In traditional criminal law doctrine (“Dogmatik”) such kinds of actions with a preparatory or assisting character could only be punishable in cases where the “legel good” would be of very high esteem, like when life or health or private property would be at stake. In such cases planning and simple preparation of a crime could not be punished at all (“Vorbereitungshandlung”). If the preparation was complete and only “success” of the action was pending punishment for an “attempt to commit a crime” (“Versuch” was at hand. Punishment for “assistance to somebody else`s committing a crime” (“Beihilfe”) would have to be specifically ruled in the statute law and would normally be sanctioned on a lesser scale. Not so in the narcotics law (BtMG): here those very abstract norms all are characterized as full-blown provisions for completed harmful actions. There is no acknowledgement, let alone respect for the free will of those who are normatively considered victims: the plain on-lookers of private consumption. To own and use a weapon or a car and by negligence kill somebody constitues cases of direct and evident causality. To deliver a quantity of illicit drugs in itself doesn`t have any causal outcome except for the potential danger of it being used by the recipient. The direct cause then would be the act of ingestion. Still killing by negligence in Germany receives much smaller punishment than delivering a “non-small amount” of illicit drugs. If indirect causes were to be evenly valued, then the manufacture and sale of weapons and cars which can be causal for killing by negligence or intention would also have to be punished.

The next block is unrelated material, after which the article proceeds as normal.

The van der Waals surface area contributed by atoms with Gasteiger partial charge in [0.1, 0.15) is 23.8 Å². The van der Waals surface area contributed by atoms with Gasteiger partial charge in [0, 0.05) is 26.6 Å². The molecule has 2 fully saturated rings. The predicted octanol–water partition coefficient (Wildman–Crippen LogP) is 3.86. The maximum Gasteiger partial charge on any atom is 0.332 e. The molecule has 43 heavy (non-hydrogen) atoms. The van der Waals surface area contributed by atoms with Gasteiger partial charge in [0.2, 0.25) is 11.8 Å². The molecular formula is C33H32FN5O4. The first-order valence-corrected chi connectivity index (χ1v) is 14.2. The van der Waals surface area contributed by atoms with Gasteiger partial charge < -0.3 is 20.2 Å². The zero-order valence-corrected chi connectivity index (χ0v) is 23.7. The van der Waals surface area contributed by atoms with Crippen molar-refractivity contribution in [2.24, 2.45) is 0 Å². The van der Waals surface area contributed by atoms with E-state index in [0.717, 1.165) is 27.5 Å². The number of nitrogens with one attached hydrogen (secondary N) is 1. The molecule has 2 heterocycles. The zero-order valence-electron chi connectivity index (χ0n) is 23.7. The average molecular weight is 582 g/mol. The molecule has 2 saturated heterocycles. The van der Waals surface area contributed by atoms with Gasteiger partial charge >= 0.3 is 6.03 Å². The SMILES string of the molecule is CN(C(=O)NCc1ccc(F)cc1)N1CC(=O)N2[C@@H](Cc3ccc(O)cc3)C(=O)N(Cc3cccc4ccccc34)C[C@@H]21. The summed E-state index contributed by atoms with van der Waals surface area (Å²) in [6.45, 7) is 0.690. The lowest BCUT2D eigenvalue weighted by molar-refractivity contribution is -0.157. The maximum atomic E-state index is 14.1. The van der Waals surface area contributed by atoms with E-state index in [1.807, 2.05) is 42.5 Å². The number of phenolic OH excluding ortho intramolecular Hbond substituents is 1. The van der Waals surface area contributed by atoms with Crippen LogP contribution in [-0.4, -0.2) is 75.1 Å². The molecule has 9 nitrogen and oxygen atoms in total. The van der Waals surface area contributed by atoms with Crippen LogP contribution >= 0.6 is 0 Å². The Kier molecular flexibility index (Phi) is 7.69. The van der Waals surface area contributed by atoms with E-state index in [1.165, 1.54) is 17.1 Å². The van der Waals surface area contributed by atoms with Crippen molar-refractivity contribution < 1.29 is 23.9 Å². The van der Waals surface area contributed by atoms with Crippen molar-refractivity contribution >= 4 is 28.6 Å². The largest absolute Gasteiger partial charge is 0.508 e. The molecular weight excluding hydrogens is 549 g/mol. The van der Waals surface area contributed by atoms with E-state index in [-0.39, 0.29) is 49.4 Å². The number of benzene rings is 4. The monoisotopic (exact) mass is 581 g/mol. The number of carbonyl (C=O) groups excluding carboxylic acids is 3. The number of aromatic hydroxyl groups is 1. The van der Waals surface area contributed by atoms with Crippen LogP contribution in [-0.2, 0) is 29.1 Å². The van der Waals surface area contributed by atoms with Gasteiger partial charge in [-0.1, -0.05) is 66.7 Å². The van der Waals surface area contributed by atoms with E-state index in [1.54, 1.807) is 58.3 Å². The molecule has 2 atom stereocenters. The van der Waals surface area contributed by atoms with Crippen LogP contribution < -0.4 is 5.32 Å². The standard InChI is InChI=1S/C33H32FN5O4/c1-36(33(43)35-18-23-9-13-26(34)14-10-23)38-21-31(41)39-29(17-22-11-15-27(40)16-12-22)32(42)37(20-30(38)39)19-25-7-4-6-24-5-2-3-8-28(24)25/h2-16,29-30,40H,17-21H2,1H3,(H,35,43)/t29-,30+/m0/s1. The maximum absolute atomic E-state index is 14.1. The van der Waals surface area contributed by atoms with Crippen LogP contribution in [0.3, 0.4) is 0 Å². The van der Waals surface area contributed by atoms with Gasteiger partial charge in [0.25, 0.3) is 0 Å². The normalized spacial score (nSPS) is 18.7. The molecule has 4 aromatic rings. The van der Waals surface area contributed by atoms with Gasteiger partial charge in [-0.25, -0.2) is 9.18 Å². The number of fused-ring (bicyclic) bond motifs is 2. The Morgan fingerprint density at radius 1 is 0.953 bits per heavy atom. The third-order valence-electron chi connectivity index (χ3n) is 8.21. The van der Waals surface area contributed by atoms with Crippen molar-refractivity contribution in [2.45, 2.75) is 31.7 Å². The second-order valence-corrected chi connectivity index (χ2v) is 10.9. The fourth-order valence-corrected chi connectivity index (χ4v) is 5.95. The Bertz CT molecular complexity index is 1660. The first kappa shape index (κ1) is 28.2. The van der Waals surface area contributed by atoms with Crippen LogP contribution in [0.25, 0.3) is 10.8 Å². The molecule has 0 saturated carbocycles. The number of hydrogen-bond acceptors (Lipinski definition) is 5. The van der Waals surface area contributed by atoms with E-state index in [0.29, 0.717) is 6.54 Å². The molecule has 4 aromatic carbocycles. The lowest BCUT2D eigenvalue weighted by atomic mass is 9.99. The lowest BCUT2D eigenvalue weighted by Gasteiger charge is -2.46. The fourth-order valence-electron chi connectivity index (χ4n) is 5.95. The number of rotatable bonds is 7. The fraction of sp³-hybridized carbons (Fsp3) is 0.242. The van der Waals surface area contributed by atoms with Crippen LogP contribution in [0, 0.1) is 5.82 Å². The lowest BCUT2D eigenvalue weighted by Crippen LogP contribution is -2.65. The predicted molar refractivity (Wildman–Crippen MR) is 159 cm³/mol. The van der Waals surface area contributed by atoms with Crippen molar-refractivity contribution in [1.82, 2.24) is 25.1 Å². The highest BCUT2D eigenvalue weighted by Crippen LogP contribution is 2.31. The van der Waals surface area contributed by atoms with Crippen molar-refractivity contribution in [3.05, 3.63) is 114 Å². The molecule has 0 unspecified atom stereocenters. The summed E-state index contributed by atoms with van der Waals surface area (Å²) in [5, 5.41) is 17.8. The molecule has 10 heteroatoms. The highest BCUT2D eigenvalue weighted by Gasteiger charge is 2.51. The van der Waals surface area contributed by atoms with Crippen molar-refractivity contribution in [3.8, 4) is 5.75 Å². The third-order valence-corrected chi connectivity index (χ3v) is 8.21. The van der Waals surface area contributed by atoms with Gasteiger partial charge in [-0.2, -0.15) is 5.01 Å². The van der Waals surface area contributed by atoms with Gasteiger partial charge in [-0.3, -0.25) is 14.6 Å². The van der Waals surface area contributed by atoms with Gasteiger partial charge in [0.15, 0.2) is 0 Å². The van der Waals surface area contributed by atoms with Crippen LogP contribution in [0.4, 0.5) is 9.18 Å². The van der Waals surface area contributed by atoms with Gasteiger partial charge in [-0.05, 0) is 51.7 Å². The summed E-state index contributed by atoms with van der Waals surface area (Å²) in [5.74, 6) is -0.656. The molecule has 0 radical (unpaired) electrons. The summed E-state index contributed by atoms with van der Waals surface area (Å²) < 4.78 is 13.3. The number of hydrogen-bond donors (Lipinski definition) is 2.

G. The definition of harm by cumulation of non-harm